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Kodak EasyShare P880
Kodak EasyShare P880

Hey! You should know that this product has been discontinued. Here are our current recommended cameras in the Point and Shoot Digital Cameras category.

Kodak EasyShare P880

Editor's Review

Steady zooming and high resolution for those looking to move up in the photographic ranks. The Kodak EasyShare p880 is an advanced camera, designed to appeal to budding photographers who aren't content to play with point and shoot cameras anymore. The 8 megapixel sensor is capable of producing high quality prints at sizes up to 16" x 22" and the 5.8x wide angle optical zoom can focus in on the details you want to capture. The attempt at balancing the power serious photographers crave with the ease of use typical of simpler cameras aims to create a less expensive alternative to digital SLRs.

Specifications

  • 8 megapixels
  • 5.8x optical zoom / 2x digital zoom
  • auto and manual focus
  • auto and manual exposure
  • RAW JPEG and TIFF file formats
  • ISO 50-1600
  • lithium ion battery
  • movie mode with sound
  • hot shoe and PC flash sync
  • Release Date: Aug 02, 2005

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Kodak EasyShare P880 Reviews

Kodak EasyShare P880 Reviews by Digital Camera-HQ Users

  • 5.0 out of 5
An amazing camera (Dan — 09/24/2007)

I just purchased the P880 from Ritz camera for $99.00. Yes $99.00! I have an Olympus C-7000 and an very happy with that camera. However, At a third the price I paid for the Oly this camera rocks. It has all the high end features I want and many features even my Oly doesn't have. I ran it through all the typical tests and resulted in exceptionl shots from this camera. Yes it has a few quirks as mentioned in some other reviews but not enough to make me not love this camera. The build quality is solid dispite other review. Keep in mind I also have an Oly C-7000 that is as solid as a brick. All metal body and a very nice camera. So to rate this one up with that is saying alot. I love the ISO1600, wide angle, electronic view finder, manual focus capabilities. All in all a steal for 99 bucks.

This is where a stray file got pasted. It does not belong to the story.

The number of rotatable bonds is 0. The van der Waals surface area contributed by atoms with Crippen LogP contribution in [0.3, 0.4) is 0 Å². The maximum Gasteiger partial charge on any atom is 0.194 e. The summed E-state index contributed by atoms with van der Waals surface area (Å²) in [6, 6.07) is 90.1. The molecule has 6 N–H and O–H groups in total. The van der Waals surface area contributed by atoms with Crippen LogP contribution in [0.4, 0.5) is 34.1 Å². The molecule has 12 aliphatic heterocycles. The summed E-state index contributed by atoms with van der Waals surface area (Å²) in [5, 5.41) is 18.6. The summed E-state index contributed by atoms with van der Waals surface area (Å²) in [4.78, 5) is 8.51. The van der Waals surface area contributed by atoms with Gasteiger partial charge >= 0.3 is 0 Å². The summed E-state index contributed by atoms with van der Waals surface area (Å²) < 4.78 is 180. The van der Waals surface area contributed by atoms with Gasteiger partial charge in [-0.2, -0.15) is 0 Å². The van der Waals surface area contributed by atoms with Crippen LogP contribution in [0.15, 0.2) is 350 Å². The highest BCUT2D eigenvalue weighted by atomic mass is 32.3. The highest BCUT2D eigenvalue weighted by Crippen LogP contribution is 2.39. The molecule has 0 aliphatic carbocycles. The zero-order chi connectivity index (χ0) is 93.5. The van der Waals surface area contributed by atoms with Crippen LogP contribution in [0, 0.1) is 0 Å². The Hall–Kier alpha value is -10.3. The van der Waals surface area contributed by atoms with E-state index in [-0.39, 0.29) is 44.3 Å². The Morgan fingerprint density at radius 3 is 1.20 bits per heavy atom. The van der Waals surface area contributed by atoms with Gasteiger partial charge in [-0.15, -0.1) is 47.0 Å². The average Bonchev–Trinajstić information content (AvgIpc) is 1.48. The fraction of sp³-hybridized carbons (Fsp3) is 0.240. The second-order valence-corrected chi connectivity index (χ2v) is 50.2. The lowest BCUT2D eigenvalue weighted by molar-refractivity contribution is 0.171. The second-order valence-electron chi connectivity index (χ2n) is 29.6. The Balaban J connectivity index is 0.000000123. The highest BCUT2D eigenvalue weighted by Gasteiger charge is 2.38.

• 5.0 out of 5
get a tripod (jack abeyta — 08/26/2007)

Excellent camera shots if you use a tripod !

  • 3.0 out of 5
Great Photos... Some Quirks... Dont Expect more than 12 Months Use (John Simpson — 05/27/2007)

- Great Photos while Brand New
- Video does pick up Continuous Auto Focus Noises
- Auto focus stopped working after 12 months or after firmware upgrade - not sure what did it but was never dropped and always transported in padded case. Kodak said lens needed replacing at 75% of cost of camera - in other words not worth repairing.
- Kodak support services worst ive experienced and I will never buy another kodak brand again. Incidently my previous kodak v series also had lense alignment issues just out of warranty.

  • 5.0 out of 5
Great except for one thing! (Bob Collis — 04/18/2007)

I was a professional photographer for over twenty five years. I have a BA in Photography and a MA in Graphic Design. I did my internship at Nikon and have a great amount of experience in the business. That said I have to tell you that the Kodak P880 is probably the finest camera, film or digital, I have ever used. I now suffer from Parkinson's and started my digital experience with the Kodak P850 because of the image stabilization. I wanted a wide angle and a higher sensor and because I already had experience with Kodak, I decided to purchase the P880 with the P20 flash. All I can say what a wonderful camera. Because I am into photography and have experience I have been able to shoot some great photos. I never use the auto feature but sway to complete manual. It reminds me of the good old days with my Nikon F2's, F3's and F4's. You know a good photo grepher takes a lot of shots all the time bracketing to get that one best. I'm am so glad this camera allows this. I also shoot raw and use Photo Shop to customize my work which have been blown up to 20x24 without any color loss and extremely fine definition. I could go on and on about the quality of this camera but many folks before me have done so.